Recently, I have been approached by a number of people asking for my opinion on where and when to buy LEGO® bricks. Since building a MOC (My Own Creation) is not a cheap hobby, how to bolster your brick selection without breaking the bank is an important consideration. I remember getting back into building during my adult years and wondering the very same thing. What constitutes a “good” deal on LEGO® bricks?
All price information in this article is presented in Canadian dollars.
Buying your bricks in retail sets is the obvious place to begin. There are a number of brick-and-mortar, as well as online shops out there. There are also loads of sets to choose from at any given time. Buying sets is, however, not the cheapest way to get supplementary bricks for your custom projects. I recommend buying sets only if you want the actual set, or the Minifigures that come with it. However, sometimes sets come with specialty pieces that are hard to get otherwise. So, here are my tips when it comes to buying sets:
- Wait for a sale. Stores like Toys R Us have LEGO® deals almost every week (for my international readers, yes, Toys R Us is still a thing in Canada). When it comes to sets I am dying to get, I will often bite at 20% off (which happens frequently). But, 30% off or more is a great deal. If the sale hits 40% off or more, those sets won’t last long, so you better grab ’em while you can.
- Wait for double VIP points. The LEGO® Store doesn’t offer major sales as often as other retailers, but they do have the VIP points program, which is free to join. Every month, the LEGO® Store offers double points on a couple of select sets. A few times a year, they offer double points on all sets for a limited time. This is the best time to buy those big, rare sets that almost never go on sale (like Creator Expert sets, or Ultimate Collector Series Star Wars sets). Normally, VIP points gets you 1 point per dollar, and 100 points gets you $5 off your next purchase. Double VIP points gets you $10 off for the same purchase, meaning a savings of 10% for every $100 you spend.
- Wait for a freebie. The LEGO® Store in particular, and sometimes other retailers, offer giveaways with purchases. While this doesn’t lower the cost of buying a set, it certainly adds value to the purchase. Now imagine a freebie with double VIP points or a sale…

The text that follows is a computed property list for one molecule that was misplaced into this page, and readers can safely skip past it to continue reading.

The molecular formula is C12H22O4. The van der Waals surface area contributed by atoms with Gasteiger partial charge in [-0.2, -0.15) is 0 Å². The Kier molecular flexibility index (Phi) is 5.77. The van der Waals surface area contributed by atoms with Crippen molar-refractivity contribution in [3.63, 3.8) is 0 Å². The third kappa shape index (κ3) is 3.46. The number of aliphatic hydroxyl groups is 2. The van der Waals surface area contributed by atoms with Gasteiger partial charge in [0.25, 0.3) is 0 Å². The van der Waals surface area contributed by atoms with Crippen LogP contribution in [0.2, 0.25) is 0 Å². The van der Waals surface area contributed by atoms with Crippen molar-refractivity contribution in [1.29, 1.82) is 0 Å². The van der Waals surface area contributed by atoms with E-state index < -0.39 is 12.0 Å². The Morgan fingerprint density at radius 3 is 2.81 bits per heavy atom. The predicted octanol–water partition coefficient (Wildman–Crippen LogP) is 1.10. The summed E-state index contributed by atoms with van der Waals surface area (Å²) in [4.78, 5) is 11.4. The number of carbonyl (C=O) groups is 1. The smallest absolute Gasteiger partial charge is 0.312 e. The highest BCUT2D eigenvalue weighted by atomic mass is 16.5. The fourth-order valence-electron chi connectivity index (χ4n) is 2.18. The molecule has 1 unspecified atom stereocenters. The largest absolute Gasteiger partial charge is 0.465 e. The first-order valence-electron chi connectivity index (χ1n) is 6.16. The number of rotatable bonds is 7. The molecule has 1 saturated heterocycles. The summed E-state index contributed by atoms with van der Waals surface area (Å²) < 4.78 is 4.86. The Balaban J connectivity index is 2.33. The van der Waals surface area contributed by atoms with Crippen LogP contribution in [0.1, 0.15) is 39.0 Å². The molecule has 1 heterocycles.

- Calculate the price per brick. Dividing the price of a kit by the number of pieces in the same kit will tell you how much you are paying per brick. After a few years of collecting, my average cost per brick is $0.14. Anything below $0.14/brick is good in my opinion. Anything below $0.10/brick is awesome.
Selecting and buying loose bricks is the best way to get the specific bricks you need. There are so many sources out there from Bricklink to eBay to the LEGO® Store itself. Let’s start with the LEGO® Store. Going into a physical store, you can select bricks from the Pick-and-Build wall. Shopping online, you can order what you need from Pick-a-Brick. When considering Pick-and-Build (in store) VS Pick-a-Brick (online), Pick-a-Brick gives you more selection at any given time. Going in store, you will have to check frequently and wait for the bricks you need, if they ever show. However, Pick-and-Build is a much better value. I buy the $19.99, large cups. I jam pack them so the lids needs to be taped on and the bricks are stuck together. Based on my last 14 cups, I spend about $0.03 a brick on the Pick-and-Build wall. My last cup cost $19.99, and the same order from Pick-a-Brick would have been $85.95.
So, what about buying from other online sources? I have tried Craigslist, Kijiji, Bricklink, and eBay. I was never really sure if I was getting a good deal or not, so I decided to really compare online resale prices to the Pick-and-Build wall. I have massed my last 14 Pick-and-Build cups and their contents. I have found that on the average $19.99 cup, I am getting:
- an average of 715 bricks.
- an average cost of $0.03 per brick.
- an average cost per gram of $0.05.
- an average cost per kilogram of $52.41.
- an average cost per pound of $23.77.
Online re-sellers often charge per brick, or by mass. So, if you use the above numbers as a guideline, hopefully you can judge whether or not you are getting a good deal or not. But, beware, some online re-sellers will sell you Megabloks or some other non-LEGO® brand bricks at LEGO® prices. This is particularly true of the garage sale sites like Craigslist and Kijiji. I have bought from each of those sites once, and both times the seller was either ignorant or dishonest.
I have tried to include as many useful tidbits as I could think of in this article. So, hopefully that information will prove useful to LEGO® enthusiasts out there. If you have any other tricks-of-the-trade that you would like to share, feel free to comment in the space below.
Until next time,
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3 thoughts on “A Guide to Buying Bricks”
The in-store pick and build wall is an amazing value. Your options are kind of limited, but I’ve always found a few things I know I can use.
Agreed. And, like I said before, if you keep checking, over time you are bound to get a lot of good stuff. Different stores sometimes have different bricks too.
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